Amidst the prevalent lean environment of art exposition across the city, it was a pleasant surprise to see an extraordinary assortment of works by young emerging artists at the Canvas Gallery, Karachi. The youthful fervour of the participating artists grants this exhibition, titled Figuratively Speaking, a certain refreshing characteristic. Viewers found the works of the participating artists, as Heraa Khan, Syed Hussain, Veera Rustomji and Umar Nawaz, invigorating, engrossing and uplifting.
The six delicate works of Khan, executed in gouache and gold leaf on wasli, are based around her observations of the affluent elite who live in luxury. The solitary figure in her paintings depicts a middle-aged lady who is either obsessed with the vanity table, reclining on a bed of roses or ostensibly posing with ornate furniture. The thrust of her compositions is focused on the brazen splendour of the advantaged class. “They are encased in a make-believe bubble of opulence,” says Khan, “blinded by their delusional existence, they remain distant from reality.”
According to the artist, handling of hand-beaten gold leaf (of old Lahore) and pasting it on wasli with gum Arabic followed by burnishing and painting, is a challenging task. The artist, after numerous experiments, has harnessed this exquisite technique of achieving the exact consistency of paint that gives lasting adhesiveness.
The youthful fervour of the participating artists grants this exhibition an inspiring attribute
Inundated with questions arising from his ethnic roots, Hussain a native of Hazara division, frequently finds himself atypical, owing to his build, accent and dialect. Unsolicited attention and odd reactions from strangers while travelling, tends to add to his urge to decipher the bizarre response. The anguish due to disassociation and isolation, eventually made him go through ancestral archives, e.g. old documents and damaged pictures. He says, “Through a study of family record and the resulting inference, I was able to disentangle the riddle of identity, however, I still feel that some pieces of the jigsaw are missing.” His 10 paintings are delicately miniaturised and are rendered in refined pardakht and gudrang, using opaque watercolours on wasli.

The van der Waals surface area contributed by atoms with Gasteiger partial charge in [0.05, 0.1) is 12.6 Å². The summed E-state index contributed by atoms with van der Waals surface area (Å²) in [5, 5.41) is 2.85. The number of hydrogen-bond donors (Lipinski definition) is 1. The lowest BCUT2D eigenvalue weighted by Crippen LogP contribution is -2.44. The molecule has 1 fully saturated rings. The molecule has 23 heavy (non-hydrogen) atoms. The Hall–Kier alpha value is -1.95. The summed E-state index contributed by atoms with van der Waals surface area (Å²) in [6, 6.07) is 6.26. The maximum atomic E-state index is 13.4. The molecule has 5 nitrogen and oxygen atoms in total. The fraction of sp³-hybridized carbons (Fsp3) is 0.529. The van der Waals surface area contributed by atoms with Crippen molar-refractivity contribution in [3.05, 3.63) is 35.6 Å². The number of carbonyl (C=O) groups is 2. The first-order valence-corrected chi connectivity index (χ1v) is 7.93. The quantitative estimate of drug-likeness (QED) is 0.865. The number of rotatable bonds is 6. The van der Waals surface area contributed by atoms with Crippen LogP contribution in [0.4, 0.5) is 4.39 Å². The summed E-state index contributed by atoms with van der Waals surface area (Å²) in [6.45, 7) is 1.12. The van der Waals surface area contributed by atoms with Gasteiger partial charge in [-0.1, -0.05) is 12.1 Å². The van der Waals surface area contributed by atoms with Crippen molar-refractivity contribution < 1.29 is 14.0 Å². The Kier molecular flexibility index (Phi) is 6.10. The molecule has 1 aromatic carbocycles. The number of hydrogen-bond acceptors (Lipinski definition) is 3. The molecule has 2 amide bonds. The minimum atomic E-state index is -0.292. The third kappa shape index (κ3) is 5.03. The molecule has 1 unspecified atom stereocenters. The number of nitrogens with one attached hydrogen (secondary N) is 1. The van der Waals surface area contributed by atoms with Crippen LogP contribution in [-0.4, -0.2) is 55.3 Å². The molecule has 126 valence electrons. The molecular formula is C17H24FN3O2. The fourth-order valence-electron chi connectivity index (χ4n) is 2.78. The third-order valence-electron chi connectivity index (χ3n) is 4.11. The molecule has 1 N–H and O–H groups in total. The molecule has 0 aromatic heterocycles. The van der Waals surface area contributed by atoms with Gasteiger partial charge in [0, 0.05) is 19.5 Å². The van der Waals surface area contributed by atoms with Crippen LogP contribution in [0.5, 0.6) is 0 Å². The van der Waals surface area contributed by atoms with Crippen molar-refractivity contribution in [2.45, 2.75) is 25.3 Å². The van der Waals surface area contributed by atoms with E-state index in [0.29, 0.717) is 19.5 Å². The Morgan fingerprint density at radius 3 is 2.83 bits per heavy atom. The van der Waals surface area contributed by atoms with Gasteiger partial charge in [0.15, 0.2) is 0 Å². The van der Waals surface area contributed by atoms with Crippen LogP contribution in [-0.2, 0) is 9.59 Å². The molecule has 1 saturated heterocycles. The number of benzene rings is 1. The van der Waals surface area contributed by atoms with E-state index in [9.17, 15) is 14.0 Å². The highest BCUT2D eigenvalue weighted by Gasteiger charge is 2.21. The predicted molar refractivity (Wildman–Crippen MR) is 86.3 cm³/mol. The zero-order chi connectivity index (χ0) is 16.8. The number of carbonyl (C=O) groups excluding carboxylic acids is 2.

To unlock obscure areas of her past, Rustomji took up a perpetual research project on family archives. Primarily, her visual inspiration comes from vintage photographs of her ancestors which date back over a century. “People in photos do not respond to questions that I have, even if they are related to me,” says the artist. “Visually, however, they do have a sense of history and are archival, and I use my own artistic interpretation of them,” she adds. With random strokes and a palette that amplifies nostalgia, the artist recreates her family history in nine paintings which impacts viewers with an equal responsiveness. Rustomji prefers simplification of forms and achieves an almost realistic outlook with irregular strokes, which validates her expressive acumen.
The single ‘Untitled’ ironwork of Nawaz in white is a vertical column, eight feet high having an 11-inch cross section. The symbolic column is eroded at the top with a crack below, perhaps signifying that corruption begins from the top producing fault-lines in lower tiers. The artist’s message to the masses is to remain steadfast like the defiant column and continue to strive for their rights.
The exhibition was a harmonised repertoire of diverse techniques and styles, rich in figurative expression, and demonstrated the artists’ resolve to put themselves into overdrive — inevitably, which showed.
Published in Dawn, Sunday Magazine, June 12th, 2016